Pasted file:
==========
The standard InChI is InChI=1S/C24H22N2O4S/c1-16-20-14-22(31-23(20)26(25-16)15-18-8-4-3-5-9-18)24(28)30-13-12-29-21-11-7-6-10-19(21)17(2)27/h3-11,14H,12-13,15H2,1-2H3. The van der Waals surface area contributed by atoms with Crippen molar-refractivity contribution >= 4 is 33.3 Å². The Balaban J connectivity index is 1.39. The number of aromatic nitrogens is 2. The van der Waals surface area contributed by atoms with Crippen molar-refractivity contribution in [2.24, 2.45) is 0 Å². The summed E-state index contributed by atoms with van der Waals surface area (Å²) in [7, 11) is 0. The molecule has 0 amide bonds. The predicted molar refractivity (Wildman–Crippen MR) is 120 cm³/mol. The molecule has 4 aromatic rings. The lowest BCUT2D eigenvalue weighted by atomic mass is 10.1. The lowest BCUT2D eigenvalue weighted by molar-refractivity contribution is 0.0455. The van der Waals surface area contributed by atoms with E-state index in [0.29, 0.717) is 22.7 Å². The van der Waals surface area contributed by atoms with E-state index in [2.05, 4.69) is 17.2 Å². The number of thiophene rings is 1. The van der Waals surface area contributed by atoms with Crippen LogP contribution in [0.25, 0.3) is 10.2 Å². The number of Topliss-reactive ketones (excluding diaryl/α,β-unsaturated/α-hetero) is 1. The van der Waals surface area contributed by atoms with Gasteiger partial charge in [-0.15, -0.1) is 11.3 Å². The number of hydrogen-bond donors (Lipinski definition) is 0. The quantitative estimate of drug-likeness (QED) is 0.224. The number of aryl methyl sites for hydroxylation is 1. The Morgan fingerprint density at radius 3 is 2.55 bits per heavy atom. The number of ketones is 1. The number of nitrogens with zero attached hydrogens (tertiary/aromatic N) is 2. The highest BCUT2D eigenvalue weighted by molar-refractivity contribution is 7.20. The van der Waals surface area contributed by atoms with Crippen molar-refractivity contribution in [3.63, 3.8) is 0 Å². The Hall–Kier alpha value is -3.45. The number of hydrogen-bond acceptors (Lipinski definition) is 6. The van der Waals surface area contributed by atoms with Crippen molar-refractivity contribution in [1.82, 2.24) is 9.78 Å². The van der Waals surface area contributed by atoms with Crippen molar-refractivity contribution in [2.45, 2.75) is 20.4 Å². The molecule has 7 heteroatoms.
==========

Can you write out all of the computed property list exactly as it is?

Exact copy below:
The standard InChI is InChI=1S/C24H22N2O4S/c1-16-20-14-22(31-23(20)26(25-16)15-18-8-4-3-5-9-18)24(28)30-13-12-29-21-11-7-6-10-19(21)17(2)27/h3-11,14H,12-13,15H2,1-2H3. The van der Waals surface area contributed by atoms with Crippen molar-refractivity contribution >= 4 is 33.3 Å². The Balaban J connectivity index is 1.39. The number of aromatic nitrogens is 2. The van der Waals surface area contributed by atoms with Crippen molar-refractivity contribution in [2.24, 2.45) is 0 Å². The summed E-state index contributed by atoms with van der Waals surface area (Å²) in [7, 11) is 0. The molecule has 0 amide bonds. The predicted molar refractivity (Wildman–Crippen MR) is 120 cm³/mol. The molecule has 4 aromatic rings. The lowest BCUT2D eigenvalue weighted by atomic mass is 10.1. The lowest BCUT2D eigenvalue weighted by molar-refractivity contribution is 0.0455. The van der Waals surface area contributed by atoms with E-state index in [0.29, 0.717) is 22.7 Å². The van der Waals surface area contributed by atoms with E-state index in [2.05, 4.69) is 17.2 Å². The number of thiophene rings is 1. The van der Waals surface area contributed by atoms with Crippen LogP contribution in [0.25, 0.3) is 10.2 Å². The number of Topliss-reactive ketones (excluding diaryl/α,β-unsaturated/α-hetero) is 1. The van der Waals surface area contributed by atoms with Gasteiger partial charge in [-0.15, -0.1) is 11.3 Å². The number of hydrogen-bond donors (Lipinski definition) is 0. The quantitative estimate of drug-likeness (QED) is 0.224. The number of aryl methyl sites for hydroxylation is 1. The Morgan fingerprint density at radius 3 is 2.55 bits per heavy atom. The number of ketones is 1. The number of nitrogens with zero attached hydrogens (tertiary/aromatic N) is 2. The highest BCUT2D eigenvalue weighted by molar-refractivity contribution is 7.20. The van der Waals surface area contributed by atoms with Crippen molar-refractivity contribution in [3.63, 3.8) is 0 Å². The Hall–Kier alpha value is -3.45. The number of hydrogen-bond acceptors (Lipinski definition) is 6. The van der Waals surface area contributed by atoms with Crippen molar-refractivity contribution in [1.82, 2.24) is 9.78 Å². The van der Waals surface area contributed by atoms with Crippen molar-refractivity contribution in [2.45, 2.75) is 20.4 Å². The molecule has 7 heteroatoms.